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Recycling for riches: With scrap-metal prices hitting new highs, hoarders ? and thieves ? are cashing in
[April 10, 2006]

Recycling for riches: With scrap-metal prices hitting new highs, hoarders ? and thieves ? are cashing in

(Spokesman-Review, The (Spokane, WA) (KRT) Via Thomson Dialog NewsEdge) Apr. 10--There's a lot of money in junk these days.

Old drain spouts, window screens, electrical wire, engine parts, even the metal panels from campers are fetching record high prices at local scrap-metal dealers.

"It's as good as it's ever been," said Jim Schrock, owner of Earthworks Recycling in Spokane. "It's finally worth it to scrap out things that have been sitting around."

Aluminum cans always have been a staple of recycling programs. Prices for cans are topping 60 cents a pound in some parts now. Other commodities are bringing even bigger payouts, including copper scrap, which is going for as much as $2 a pound for the shiniest, least-blemished pieces of pipe and wire.

Recycling businesses say the prices are prompting "hoarders" to cash in on old pieces of metal, including used copper pipes, spools of wire, metal doors, cast aluminum engine parts from lawn mowers and even old brass radiators.

"Everybody's looking in all the nooks and crannies," Schrock said. "I'm even thinking I should go through my garage."

Most of the demand is being fed by a Chinese economy hungry for copper, aluminum and steel. The country is now boosting its domestic steel production, but not enough to satisfy demand, said Doug Stewart, manager of Pacific Steel and Recycling in Spokane.

Stewart expects Asia's appetite will put additional pressure on steel prices in the United States, including scrap. There also appears to be little end in sight to the hunger for copper, which is used in everything from construction to high-tech wiring. "We're right on the leading edge of another (price) push, from what I can see," Stewart said.

The high prices have made construction sites prime targets for theft. Last year, as prices were rising, the Spokane Police Department saw about 500 cases of thefts from sites, said Cpl. Tom Lee, department spokesman.

Thieves are stealing everything from loose copper pipes to wiring from light fixtures, Lee said. Recycling centers now circulate reports of thefts and are on the lookout for people with large volumes of metal.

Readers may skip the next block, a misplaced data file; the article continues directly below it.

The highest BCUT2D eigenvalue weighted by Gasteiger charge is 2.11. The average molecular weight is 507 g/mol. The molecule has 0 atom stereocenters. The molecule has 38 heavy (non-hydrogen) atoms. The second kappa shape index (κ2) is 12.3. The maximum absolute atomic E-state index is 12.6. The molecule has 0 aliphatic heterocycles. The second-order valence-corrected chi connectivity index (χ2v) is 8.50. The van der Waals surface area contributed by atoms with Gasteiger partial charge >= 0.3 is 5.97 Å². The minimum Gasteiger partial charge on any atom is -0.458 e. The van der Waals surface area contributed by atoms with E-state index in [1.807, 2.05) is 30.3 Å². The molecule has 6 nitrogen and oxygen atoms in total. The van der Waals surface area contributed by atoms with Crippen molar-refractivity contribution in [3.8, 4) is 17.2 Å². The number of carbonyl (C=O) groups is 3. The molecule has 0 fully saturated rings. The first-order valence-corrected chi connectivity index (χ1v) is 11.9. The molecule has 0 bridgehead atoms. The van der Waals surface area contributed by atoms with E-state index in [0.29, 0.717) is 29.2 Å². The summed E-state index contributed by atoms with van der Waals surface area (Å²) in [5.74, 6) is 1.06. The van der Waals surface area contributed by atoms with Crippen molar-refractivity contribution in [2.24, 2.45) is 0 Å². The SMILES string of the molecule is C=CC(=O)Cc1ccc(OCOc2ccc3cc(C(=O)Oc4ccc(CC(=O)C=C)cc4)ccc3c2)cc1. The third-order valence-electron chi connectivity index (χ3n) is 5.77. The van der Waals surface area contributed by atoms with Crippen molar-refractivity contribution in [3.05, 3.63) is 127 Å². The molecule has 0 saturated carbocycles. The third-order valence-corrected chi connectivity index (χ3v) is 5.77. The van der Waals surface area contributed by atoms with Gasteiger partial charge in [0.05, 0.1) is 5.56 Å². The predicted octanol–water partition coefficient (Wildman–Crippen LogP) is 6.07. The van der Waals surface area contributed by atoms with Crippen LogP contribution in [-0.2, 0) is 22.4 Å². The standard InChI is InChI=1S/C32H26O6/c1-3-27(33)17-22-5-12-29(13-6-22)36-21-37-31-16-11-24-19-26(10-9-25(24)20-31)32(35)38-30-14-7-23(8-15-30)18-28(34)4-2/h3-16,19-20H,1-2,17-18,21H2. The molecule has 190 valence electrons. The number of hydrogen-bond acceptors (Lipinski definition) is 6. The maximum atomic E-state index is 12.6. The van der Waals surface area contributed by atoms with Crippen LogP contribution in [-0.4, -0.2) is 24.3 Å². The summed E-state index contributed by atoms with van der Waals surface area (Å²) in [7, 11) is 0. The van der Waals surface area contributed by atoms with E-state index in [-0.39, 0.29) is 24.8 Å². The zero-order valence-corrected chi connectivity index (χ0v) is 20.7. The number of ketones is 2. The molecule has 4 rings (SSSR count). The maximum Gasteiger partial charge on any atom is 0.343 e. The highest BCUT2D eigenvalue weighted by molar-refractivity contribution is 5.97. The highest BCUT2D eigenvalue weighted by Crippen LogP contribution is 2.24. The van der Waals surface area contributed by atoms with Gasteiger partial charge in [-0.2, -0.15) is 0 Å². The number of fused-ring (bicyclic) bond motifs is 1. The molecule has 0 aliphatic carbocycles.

"It's really gone through the roof the last two years," Lee said of the thefts.

Aluminum irrigation pipes from farm fields also have been a target, said Schrock, with Earthworks Recycling. His business is paying 58 cents a pound for the heavy tubes, but precautions are taken to ensure they haven't been stolen.

"You can usually tell who a farmer is pretty well," Schrock said, adding that his business requires photo identification for sales.

In other places, thieves have swiped everything from aluminum highway guardrails to siding from new houses.

The operator of a recycling business in North Idaho said he was in the process of adding extra security. He currently keeps copper in a locked wooden shed and his business is already surrounded by security fence, but he said new precautions will be taken in coming weeks, including requiring photo identification of those seeking to sell scrap metal. The businessman asked that his name not be used – his additional security would not be ready for several weeks, he explained.

Much of the theft has been linked to methamphetamine users, he said. "I've never seen anything like it. They'll take anything."

Many continue to take their old metal objects to the junkyard. The Kootenai County solid waste program previously gave away the waste metal to recyclers, recovering only the cost of transport, but the county has since started crushing, bundling and selling the cubes of scrap. Last year, the county made a cool $60,000 off scrap metal, said Roger Saterfiel, solid waste program director. More profit is expected this year with rising prices and an ever-growing volume of waste from the county's growth.

Last year alone, Kootenai County collected some 5,000 old refrigerators. Once the freon is removed, the units are crushed, bundled and sent to coastal cities for further processing. Profit from some of this scrap metal could soon be used to fund a free recycling program for computer monitors and television sets.

Some homeowners have been surprised by the windfalls from the junk, said Paul Wingfield, owner of North Idaho Recycling in Kellogg. One man replaced his aluminum siding with vinyl and brought the old material in for disposal.

"He walked away with $500," Wingfield said.

Wingfield, a former miner, said the high prices illustrate the world's growing need for metal. He said he would rather see the Silver Valley return to the time when it produced vast quantities of metal from the ground. Wingfield added that he can't complain too much – the high prices have meant a booming business in recycling.

"It's mind-boggling to think it's gone up this quick," he said. "We just hope this bubble doesn't burst. We like riding it."

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